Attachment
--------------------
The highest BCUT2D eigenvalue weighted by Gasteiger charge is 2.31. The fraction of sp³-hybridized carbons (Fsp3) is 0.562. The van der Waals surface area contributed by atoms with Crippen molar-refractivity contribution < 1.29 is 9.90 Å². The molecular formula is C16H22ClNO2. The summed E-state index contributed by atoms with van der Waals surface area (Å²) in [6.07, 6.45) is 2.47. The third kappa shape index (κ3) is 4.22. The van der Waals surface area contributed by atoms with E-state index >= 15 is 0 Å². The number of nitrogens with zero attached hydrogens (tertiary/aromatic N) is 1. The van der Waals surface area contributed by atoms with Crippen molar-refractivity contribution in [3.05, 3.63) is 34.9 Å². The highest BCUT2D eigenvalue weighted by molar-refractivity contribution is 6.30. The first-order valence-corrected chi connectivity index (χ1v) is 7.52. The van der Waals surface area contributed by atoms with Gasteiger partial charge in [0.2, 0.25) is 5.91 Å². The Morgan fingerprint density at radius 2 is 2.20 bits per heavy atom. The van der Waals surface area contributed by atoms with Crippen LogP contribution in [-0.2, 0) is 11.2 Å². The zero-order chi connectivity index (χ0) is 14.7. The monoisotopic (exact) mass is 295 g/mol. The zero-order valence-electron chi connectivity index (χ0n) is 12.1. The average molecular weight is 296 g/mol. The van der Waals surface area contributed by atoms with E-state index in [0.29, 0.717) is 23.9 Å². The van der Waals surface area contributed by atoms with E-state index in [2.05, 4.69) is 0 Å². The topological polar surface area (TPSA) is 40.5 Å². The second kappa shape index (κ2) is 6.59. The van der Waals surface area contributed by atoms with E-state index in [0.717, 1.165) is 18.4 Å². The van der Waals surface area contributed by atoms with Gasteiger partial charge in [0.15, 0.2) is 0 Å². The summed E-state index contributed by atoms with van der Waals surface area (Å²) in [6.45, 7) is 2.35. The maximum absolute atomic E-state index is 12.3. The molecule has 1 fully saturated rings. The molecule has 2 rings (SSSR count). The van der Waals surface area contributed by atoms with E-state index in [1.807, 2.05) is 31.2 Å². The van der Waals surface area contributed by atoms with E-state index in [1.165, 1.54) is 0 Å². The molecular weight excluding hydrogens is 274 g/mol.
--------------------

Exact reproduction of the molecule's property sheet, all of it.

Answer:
The highest BCUT2D eigenvalue weighted by Gasteiger charge is 2.31. The fraction of sp³-hybridized carbons (Fsp3) is 0.562. The van der Waals surface area contributed by atoms with Crippen molar-refractivity contribution < 1.29 is 9.90 Å². The molecular formula is C16H22ClNO2. The summed E-state index contributed by atoms with van der Waals surface area (Å²) in [6.07, 6.45) is 2.47. The third kappa shape index (κ3) is 4.22. The van der Waals surface area contributed by atoms with E-state index >= 15 is 0 Å². The number of nitrogens with zero attached hydrogens (tertiary/aromatic N) is 1. The van der Waals surface area contributed by atoms with Crippen molar-refractivity contribution in [3.05, 3.63) is 34.9 Å². The highest BCUT2D eigenvalue weighted by molar-refractivity contribution is 6.30. The first-order valence-corrected chi connectivity index (χ1v) is 7.52. The van der Waals surface area contributed by atoms with Gasteiger partial charge in [0.2, 0.25) is 5.91 Å². The Morgan fingerprint density at radius 2 is 2.20 bits per heavy atom. The van der Waals surface area contributed by atoms with Crippen LogP contribution in [-0.2, 0) is 11.2 Å². The zero-order chi connectivity index (χ0) is 14.7. The monoisotopic (exact) mass is 295 g/mol. The zero-order valence-electron chi connectivity index (χ0n) is 12.1. The average molecular weight is 296 g/mol. The van der Waals surface area contributed by atoms with E-state index in [0.29, 0.717) is 23.9 Å². The van der Waals surface area contributed by atoms with E-state index in [2.05, 4.69) is 0 Å². The topological polar surface area (TPSA) is 40.5 Å². The second kappa shape index (κ2) is 6.59. The van der Waals surface area contributed by atoms with E-state index in [0.717, 1.165) is 18.4 Å². The van der Waals surface area contributed by atoms with Gasteiger partial charge in [0.15, 0.2) is 0 Å². The summed E-state index contributed by atoms with van der Waals surface area (Å²) in [6.45, 7) is 2.35. The maximum absolute atomic E-state index is 12.3. The molecule has 1 fully saturated rings. The molecule has 2 rings (SSSR count). The van der Waals surface area contributed by atoms with E-state index in [1.807, 2.05) is 31.2 Å². The van der Waals surface area contributed by atoms with E-state index in [1.165, 1.54) is 0 Å². The molecular weight excluding hydrogens is 274 g/mol.